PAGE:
Editor's note: The following is an open letter penned by former Tribune employee and former South Lake Tahoe Mayor Claire Fortier.
Mayor David and members of council,
I am outraged at the seemingly underhanded manner in which council is handling the termination of a highly valued city manager. Nancy Kerry has been an exemplary city leader who has put the greater good of the city as her sole priority. I am not sure I can say the same about council, whom seem hell bent on needlessly destroying her excellent reputation.
As the former managing and opinion page editor of the Tahoe Daily Tribune, I often worked with Nancy when she was the communications officer for the city. She was readily accessible and always forthcoming with information, even as she protected the reputation of the city and its employees.
As I approached my first year on council, Nancy was thrust into the very difficult position of assistant city manager during the tenure of a contentious city manager and a budget crisis that resulted in mass layoffs. I watched her navigate angry unions reps, disgruntled city workers, egotistical politicians and a myriad of citizen complaints, all with unflappable calm and kindness. She drafted a strategic plan, held council workshops to focus on priorities and helped draft a budget that eventually resulted in a positive cash flow for the debt-ridden city.
I was mayor when Nancy was given the role as city manager, and I still feel it was one of the best decisions we made as a council. During that year, Nancy managed to accomplish more than I could have imagined possible. From working with a devastated and greatly reduced city staff, she found compromise and commitment to move forward.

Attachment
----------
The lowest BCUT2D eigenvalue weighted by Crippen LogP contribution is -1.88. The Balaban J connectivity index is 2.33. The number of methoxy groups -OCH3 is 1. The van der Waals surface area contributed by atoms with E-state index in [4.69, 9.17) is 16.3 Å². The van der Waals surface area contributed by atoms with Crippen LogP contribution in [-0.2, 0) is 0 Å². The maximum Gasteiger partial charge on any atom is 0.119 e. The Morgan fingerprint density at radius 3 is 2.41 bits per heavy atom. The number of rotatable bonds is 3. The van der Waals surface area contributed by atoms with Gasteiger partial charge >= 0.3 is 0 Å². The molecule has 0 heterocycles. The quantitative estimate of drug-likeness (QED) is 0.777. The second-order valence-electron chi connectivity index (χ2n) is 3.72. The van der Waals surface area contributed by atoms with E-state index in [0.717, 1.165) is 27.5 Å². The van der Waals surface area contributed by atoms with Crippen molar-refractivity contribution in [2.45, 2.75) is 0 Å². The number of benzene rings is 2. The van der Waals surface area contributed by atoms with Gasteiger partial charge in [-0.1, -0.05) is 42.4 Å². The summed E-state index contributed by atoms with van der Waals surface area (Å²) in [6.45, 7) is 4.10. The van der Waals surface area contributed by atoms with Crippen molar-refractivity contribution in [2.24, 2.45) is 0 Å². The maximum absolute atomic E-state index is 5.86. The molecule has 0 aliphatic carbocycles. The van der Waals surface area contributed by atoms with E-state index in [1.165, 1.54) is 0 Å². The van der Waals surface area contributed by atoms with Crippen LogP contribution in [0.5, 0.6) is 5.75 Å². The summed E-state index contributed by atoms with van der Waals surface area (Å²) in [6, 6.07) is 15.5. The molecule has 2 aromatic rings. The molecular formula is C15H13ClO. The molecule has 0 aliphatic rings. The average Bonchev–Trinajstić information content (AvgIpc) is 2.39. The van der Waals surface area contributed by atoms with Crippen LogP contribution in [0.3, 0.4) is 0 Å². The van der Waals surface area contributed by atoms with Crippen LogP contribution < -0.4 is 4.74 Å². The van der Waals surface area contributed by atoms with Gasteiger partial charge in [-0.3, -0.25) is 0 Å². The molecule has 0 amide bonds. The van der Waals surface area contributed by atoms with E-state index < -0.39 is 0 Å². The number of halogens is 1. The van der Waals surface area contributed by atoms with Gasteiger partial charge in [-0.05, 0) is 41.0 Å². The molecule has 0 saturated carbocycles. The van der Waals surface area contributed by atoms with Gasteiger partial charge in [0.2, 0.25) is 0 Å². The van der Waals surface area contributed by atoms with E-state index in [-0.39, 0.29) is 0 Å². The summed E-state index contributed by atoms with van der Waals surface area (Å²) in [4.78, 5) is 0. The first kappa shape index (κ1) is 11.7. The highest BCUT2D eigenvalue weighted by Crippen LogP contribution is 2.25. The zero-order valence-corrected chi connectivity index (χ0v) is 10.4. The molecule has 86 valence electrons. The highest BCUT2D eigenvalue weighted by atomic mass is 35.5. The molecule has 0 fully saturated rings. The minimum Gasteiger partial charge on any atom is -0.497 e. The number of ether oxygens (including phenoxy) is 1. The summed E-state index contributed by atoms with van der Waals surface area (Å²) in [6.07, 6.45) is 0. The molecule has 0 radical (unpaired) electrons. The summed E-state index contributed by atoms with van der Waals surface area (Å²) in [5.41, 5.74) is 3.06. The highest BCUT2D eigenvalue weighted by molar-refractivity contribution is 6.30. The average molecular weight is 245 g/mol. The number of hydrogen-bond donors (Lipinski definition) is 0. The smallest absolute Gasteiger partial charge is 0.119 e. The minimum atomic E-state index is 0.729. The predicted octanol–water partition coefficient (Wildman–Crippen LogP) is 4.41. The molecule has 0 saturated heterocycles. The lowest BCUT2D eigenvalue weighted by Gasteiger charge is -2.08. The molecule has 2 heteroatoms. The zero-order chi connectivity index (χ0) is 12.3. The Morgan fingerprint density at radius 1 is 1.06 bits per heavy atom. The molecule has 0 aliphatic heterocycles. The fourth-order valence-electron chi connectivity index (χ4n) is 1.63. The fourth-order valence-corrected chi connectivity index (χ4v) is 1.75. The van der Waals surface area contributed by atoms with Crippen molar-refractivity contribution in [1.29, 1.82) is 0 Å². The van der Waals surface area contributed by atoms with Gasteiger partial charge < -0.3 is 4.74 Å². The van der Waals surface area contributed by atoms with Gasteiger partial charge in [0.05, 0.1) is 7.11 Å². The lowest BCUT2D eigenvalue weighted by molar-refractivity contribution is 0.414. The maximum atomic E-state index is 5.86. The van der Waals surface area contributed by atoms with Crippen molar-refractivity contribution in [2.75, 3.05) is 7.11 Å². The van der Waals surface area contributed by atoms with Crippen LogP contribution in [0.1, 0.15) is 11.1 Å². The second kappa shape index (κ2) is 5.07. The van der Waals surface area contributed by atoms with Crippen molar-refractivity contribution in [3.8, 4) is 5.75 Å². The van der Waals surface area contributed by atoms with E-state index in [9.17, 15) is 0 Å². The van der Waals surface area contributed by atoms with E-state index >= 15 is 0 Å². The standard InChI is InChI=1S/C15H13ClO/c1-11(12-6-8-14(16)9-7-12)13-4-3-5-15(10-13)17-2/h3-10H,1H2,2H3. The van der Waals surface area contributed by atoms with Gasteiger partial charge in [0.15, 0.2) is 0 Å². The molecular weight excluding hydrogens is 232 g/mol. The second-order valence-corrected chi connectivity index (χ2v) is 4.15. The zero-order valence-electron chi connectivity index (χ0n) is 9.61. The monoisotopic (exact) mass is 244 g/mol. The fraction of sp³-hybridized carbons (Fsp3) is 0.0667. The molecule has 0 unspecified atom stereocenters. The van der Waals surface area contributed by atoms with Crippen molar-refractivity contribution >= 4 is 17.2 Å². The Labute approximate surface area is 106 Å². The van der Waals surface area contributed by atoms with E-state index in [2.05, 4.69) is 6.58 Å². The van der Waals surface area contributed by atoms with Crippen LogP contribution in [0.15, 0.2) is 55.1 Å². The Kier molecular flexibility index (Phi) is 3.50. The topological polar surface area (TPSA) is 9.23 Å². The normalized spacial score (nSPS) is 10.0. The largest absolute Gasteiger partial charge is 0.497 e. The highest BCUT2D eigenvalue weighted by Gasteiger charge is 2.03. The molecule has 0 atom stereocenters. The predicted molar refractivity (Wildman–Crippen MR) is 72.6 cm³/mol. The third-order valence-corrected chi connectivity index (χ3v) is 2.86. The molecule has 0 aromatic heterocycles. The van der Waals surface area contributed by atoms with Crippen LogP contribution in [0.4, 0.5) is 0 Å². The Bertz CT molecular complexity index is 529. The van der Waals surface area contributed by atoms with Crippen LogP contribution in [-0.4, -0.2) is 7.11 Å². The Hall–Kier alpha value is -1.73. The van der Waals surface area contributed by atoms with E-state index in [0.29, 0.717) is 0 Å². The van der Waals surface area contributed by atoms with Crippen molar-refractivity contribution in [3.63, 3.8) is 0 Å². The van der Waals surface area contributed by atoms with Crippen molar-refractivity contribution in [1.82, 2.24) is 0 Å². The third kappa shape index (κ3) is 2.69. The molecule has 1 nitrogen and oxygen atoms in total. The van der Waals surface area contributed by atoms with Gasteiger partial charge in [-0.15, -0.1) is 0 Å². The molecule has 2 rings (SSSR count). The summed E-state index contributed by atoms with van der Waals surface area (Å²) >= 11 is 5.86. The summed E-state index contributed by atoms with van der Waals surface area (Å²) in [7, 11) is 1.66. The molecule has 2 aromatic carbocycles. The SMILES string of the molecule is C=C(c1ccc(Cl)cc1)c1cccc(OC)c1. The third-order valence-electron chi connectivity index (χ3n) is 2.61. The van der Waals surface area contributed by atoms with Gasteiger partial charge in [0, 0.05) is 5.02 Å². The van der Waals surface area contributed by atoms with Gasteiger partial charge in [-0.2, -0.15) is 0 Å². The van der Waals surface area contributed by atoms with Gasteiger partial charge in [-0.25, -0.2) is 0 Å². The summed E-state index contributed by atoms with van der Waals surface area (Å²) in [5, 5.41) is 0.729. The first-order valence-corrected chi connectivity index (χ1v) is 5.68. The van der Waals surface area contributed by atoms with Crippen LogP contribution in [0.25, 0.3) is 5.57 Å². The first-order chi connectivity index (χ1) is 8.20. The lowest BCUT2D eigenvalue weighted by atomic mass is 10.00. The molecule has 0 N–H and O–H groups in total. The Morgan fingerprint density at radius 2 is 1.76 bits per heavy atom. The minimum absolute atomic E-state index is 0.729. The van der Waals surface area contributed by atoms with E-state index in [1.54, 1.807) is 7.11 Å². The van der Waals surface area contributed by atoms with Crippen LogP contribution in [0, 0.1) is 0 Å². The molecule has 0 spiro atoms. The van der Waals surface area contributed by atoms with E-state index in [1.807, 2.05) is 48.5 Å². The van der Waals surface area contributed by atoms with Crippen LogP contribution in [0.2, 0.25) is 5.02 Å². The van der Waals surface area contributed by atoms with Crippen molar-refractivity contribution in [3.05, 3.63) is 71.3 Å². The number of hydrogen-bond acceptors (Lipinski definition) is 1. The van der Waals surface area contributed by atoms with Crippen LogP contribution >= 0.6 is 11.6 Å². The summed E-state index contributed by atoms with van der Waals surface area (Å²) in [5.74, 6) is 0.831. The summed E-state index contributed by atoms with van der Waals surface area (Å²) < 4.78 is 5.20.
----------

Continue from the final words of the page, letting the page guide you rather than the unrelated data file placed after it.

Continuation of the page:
She was instrumental in lobbying efforts that resulted in the passage of the Tahoe Regional Plan through two deeply divided states. She oversaw a pathway to revitalizing the city through such efforts as special events, infrastructure rebuild and incentives for small businesses.
She worked with El Dorado County to find common ground on issues like the campground and the senior center. She often organized local agency leaders to focus on common goals and priorities. She redid the city's communication plan, organizational chart and capital improvement projects.
She ended a decade-old deadlock on Harrison Avenue, which now enjoys an economic revitalization. She was successful in gaining the last low-income housing project to be built on the South Shore. She did all of this while graciously giving credit to everyone but herself.
Nancy Kerry has been the glue that has held the city together during some of its darkest days. For that, she deserves respect and support. It is certainly City Council's prerogative to determine the best person to manage the city.
But don't, in the process, besmirch the reputation of a city manager who has been unfailingly faithful to her job and who has always sought the best outcome for the city and its future.